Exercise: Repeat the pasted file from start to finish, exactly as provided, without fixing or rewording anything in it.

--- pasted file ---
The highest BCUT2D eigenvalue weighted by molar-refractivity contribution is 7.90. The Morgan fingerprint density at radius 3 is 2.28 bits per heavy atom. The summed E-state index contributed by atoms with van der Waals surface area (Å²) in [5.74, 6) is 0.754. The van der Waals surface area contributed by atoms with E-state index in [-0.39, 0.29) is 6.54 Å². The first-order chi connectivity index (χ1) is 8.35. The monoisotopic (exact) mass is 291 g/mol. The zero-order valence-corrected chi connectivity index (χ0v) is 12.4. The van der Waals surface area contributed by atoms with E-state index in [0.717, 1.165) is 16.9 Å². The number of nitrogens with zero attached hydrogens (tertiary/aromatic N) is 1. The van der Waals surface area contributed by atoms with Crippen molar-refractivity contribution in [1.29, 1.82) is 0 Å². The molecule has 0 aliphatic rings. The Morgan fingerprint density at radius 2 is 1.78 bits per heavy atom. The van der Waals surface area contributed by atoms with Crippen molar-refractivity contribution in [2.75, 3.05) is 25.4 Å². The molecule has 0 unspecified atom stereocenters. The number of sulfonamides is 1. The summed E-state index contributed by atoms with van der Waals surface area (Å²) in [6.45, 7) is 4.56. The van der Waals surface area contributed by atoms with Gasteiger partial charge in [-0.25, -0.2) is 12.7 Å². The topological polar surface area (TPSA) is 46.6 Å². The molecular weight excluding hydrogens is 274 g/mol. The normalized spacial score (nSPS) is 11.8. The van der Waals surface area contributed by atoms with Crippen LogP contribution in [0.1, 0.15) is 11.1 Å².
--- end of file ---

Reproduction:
The highest BCUT2D eigenvalue weighted by molar-refractivity contribution is 7.90. The Morgan fingerprint density at radius 3 is 2.28 bits per heavy atom. The summed E-state index contributed by atoms with van der Waals surface area (Å²) in [5.74, 6) is 0.754. The van der Waals surface area contributed by atoms with E-state index in [-0.39, 0.29) is 6.54 Å². The first-order chi connectivity index (χ1) is 8.35. The monoisotopic (exact) mass is 291 g/mol. The zero-order valence-corrected chi connectivity index (χ0v) is 12.4. The van der Waals surface area contributed by atoms with E-state index in [0.717, 1.165) is 16.9 Å². The number of nitrogens with zero attached hydrogens (tertiary/aromatic N) is 1. The van der Waals surface area contributed by atoms with Crippen molar-refractivity contribution in [1.29, 1.82) is 0 Å². The molecule has 0 aliphatic rings. The Morgan fingerprint density at radius 2 is 1.78 bits per heavy atom. The van der Waals surface area contributed by atoms with Crippen molar-refractivity contribution in [2.75, 3.05) is 25.4 Å². The molecule has 0 unspecified atom stereocenters. The number of sulfonamides is 1. The summed E-state index contributed by atoms with van der Waals surface area (Å²) in [6.45, 7) is 4.56. The van der Waals surface area contributed by atoms with Gasteiger partial charge in [-0.25, -0.2) is 12.7 Å². The topological polar surface area (TPSA) is 46.6 Å². The molecular weight excluding hydrogens is 274 g/mol. The normalized spacial score (nSPS) is 11.8. The van der Waals surface area contributed by atoms with Crippen LogP contribution in [0.1, 0.15) is 11.1 Å².